WASHINGTON, DC, April 1, 2013 - Senator Orrin Hatch has speculated that the Affordable Care Act was designed to fail. A close look at the Act’s contents and history suggests he may be right.
The Affordable Care Act is nothing more than a political stopgap, a waypoint on the road to something that might work. Republicans could stand around complaining or we could seize this opportunity to determine what comes next.
At more than 2000 pages, the ACA is not easy to summarize. For an overview of its more detailed provisions, see this summary from Kaiser Family Foundation.
In short, the Affordable Care Act mandates insurance coverage without providing a means to make it affordable. It strips state authority, concentrating almost every aspect of medical service delivery into the hands of the Federal bureaucracy.
In the broadest terms, the Act does the following:
The ACA for the first time introduces a Federal requirement that individuals maintain health insurance coverage. It attempts to manage costs through a vast expansion of Federal bureaucratic authority over the industry.
To make coverage more available to lower-income families it expands Medicaid eligibility to 133% of the poverty rate in states that approve. It introduces new mandates and incentives for small businesses to provide coverage for employees. The remaining uninsured who are not eligible for expanded Medicaid are the subject of the Act’s great Hail Mary pass, an effort to offer pooled affordable coverage through state-run insurance exchanges.
The problems with this scheme are fairly obvious. It introduces a coverage mandate without closing the affordability gap or delivering a government insurance option. The “exchanges” are supposed to make health insurance affordable by pooling each state’s least insurable residents together, a magical process that resembles nothing so much as the structure of the subprime mortgage market in the last decade.
The Act’s “incentives” for small businesses to extend insurance coverage to their employees are going to impose significant new taxes and regulatory costs on small businesses. Worse, the Congressional Budget Office estimates that 4-7 million Americans currently covered by an employer will lose their coverage under the ACA.
The Act includes fig-leaf provisions, like the insurance exchanges and complex revenue provisions that partially obscure the measure’s impact on taxes and premiums. The burden of the mandate on lower income families is politically blunted by the Medicaid expansion. In effect, struggling middle-income households are sold out to protect the poorest of the working poor.
Money to fund the ACA’s $1tr Medicare expansion and other costs is slated to come from a barrage of obscure taxes. The revenue measures include a medical device tax, a Medicare surcharge on family earnings above $250K, a levy on health insurance plans, and a steep rise in capital gains taxes.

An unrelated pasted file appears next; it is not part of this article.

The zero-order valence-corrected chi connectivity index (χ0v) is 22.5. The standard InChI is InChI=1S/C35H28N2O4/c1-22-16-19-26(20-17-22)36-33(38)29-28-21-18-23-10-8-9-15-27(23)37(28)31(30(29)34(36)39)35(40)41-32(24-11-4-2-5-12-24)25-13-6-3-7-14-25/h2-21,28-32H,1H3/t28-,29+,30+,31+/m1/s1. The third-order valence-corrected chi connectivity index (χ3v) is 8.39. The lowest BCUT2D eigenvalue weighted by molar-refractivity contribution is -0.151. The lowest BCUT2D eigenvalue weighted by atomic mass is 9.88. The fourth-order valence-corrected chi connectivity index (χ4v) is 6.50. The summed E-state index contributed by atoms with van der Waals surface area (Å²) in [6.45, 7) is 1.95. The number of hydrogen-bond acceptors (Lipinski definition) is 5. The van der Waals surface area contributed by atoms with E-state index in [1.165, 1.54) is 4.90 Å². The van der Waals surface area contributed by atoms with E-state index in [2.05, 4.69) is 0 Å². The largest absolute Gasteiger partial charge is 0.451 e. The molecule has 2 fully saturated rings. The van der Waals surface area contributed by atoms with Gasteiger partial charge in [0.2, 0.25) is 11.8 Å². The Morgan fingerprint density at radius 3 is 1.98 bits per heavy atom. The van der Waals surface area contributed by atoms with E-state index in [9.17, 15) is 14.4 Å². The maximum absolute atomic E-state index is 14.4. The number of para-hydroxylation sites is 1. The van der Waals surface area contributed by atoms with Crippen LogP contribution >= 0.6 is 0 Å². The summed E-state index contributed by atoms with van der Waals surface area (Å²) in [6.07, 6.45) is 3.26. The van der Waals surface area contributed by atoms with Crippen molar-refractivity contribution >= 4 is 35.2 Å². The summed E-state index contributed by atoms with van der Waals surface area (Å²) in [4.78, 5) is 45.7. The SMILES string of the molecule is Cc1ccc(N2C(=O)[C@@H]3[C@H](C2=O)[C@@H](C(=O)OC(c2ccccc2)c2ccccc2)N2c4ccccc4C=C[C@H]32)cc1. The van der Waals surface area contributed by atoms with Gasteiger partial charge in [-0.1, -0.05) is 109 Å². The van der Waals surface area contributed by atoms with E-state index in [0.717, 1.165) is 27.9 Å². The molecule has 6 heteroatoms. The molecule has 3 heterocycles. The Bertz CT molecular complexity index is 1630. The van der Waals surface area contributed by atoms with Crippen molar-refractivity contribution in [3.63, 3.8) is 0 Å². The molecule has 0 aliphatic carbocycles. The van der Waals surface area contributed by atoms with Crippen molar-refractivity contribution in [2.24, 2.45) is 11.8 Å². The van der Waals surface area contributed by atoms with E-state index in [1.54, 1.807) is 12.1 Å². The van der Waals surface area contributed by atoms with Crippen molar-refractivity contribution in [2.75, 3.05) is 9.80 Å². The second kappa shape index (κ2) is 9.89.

Whether these new taxes actually cover the cost of the ACA depends on the success of the Act’s cost-cutting measures. By adding millions of new families onto one of the world’s most spectacularly inefficient health finance systems, the Act threatens to convert Medicaid’s already serious financial problems into a full-blown catastrophe.
We could drastically reduce some of the most costly expenses in our health care system by merely extending primary medical coverage to everyone. The ACA does not do this, so it needs another way bend the cost curve. The Act includes a confusing battery of advisory boards and reviewers to regulate, analyze, and recommend away our health care inflation.
And the cost of this lumbering rattletrap? The Act is far too complex for anyone to estimate with confidence. Though the Act has yet to take effect, the cost estimates from the Congressional Budget Office have already doubled since 2010.
The Act does not provide coverage for everyone. The plan further intensifies the employer-centric, private insurance focus of our system without making that system simpler or more affordable. It expands our ineffective Medicaid system. It relies on impractical and largely unworkable health care exchanges in which millions of lower income families will be trapped. And to accomplish these impressive feats it raises well over $1tr in new taxes.
But you can keep your kids on your insurance until they turn 26, assuming you can get insurance.
The methods we use to finance medical care have been outdated for decades. While the ACA fails to repair this system, repealing the ACA without a better plan would simply take us back to nowhere. It’s time for Republicans to embrace a new approach to health finance, one that would have been beyond consideration in the past.
Republicans have been reluctant to invest real thought or energy in health policy because it’s such a poor fit for our favorite solutions. Parties and leaders achieve their greatest successes when they act against type. This is a golden opportunity for Republicans to start taking health care seriously. And yes, I have some ideas for what an ideal plan would include.
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